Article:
A Plea to End Colorist Narratives: A Response

Yesterday, I read a piece on CurlyNikki.com titled ‘A Plea To End The Black Barbie Doll Look’. I noticed absurd fallacies throughout the article. The whole piece suggests dark skinned Black women choose to wear weaves for approval from the White mainstream, or worse, self hate. While it is unfortunate someone who has never lived as a dark-skinned woman automatically jumped to these conclusions, it isn’t uncommon.  

The misconception is that Black hair has to be short and kinky. One thing that really makes Black people magical is the diversity in our hair textures and colors. STRAIGHT, LONG, OR BLONDE HAIR DOES NOT BELONG TO ANY RACE! Therefore, it is extremely inaccurate to assume we wear weaves because we “need” them. We choose hairstyles based on what makes us feel good. I love my natural hair, but I also enjoy the ability to be versatile. Contrary to what that article is suggesting, my hair being straight doesn’t diminish my blackness. The first thing people will always see about me is my dark skin, regardless of how my hair is styled. I wouldn’t have it any other way.

The narrative that Black women are the sole users of hair extensions is widely perpetuated. This trope is both tired and boring. Kim Kardashian can have a blonde bob on Monday, black, thigh length hair on Tuesday and nobody will ask questions. White women often wear hair pieces because they aren’t satisfied with the thickness or length of their hair. White women also perm and dye their hair all the time. The second a Black woman doesn’t want an afro, all hell breaks loose. If natural hair is your preference, fine. Don\’t force it onto everyone else. What’s worse is that 90% of the time, we are getting this hair hate from our own people! It’s time to end this nonsense!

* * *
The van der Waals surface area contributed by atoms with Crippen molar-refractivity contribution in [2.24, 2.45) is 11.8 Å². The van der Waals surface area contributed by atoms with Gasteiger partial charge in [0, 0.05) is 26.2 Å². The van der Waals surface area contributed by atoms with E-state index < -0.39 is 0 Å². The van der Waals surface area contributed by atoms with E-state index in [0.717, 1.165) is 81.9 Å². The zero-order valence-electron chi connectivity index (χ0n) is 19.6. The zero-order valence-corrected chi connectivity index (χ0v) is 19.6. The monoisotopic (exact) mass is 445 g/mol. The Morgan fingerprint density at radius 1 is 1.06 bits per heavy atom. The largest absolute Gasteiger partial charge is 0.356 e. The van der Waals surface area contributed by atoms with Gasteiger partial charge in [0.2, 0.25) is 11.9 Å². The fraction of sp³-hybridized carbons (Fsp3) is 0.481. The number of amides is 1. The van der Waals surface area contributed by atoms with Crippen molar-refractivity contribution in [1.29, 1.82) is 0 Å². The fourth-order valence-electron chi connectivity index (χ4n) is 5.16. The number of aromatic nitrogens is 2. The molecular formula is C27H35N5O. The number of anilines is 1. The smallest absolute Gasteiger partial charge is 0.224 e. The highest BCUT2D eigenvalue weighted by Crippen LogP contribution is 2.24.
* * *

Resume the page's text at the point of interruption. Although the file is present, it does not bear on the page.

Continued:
We should teach our daughters to do what makes them happy. Not to look down on women that choose a style that differs from theirs. She doesn\’t have to conform to anyone\’s standard of beauty but her own. Furthermore, there is already a huge disconnect between dark and light-skinned Black women primarily due to opinions like the one in Erickka’s article. Why weren’t light-skinned women that adopt these hairstyles included in her “plea”? I wish she’d focused more on the issue of skin bleaching. Even an open letter to Mattel and other doll makers would have sufficed. Instead, we were given a half baked, personal attack on dark skinned Black women by someone who was ill-equipped to make the argument.


As a child growing up in the 90’s, I had more than my share of Black dolls. My favorite was the Generation Girl Barbie, Nichelle. She was beautiful, with short, kinky hair and brown skin. There are even more options now. It takes a quick Google search to find afro textured dolls on Etsy. Also, NaturallyCurly.com has a list of brands that sell Black dolls. Purchasing a doll just to cut the hair off seems extreme in this day and age but who am I to judge?


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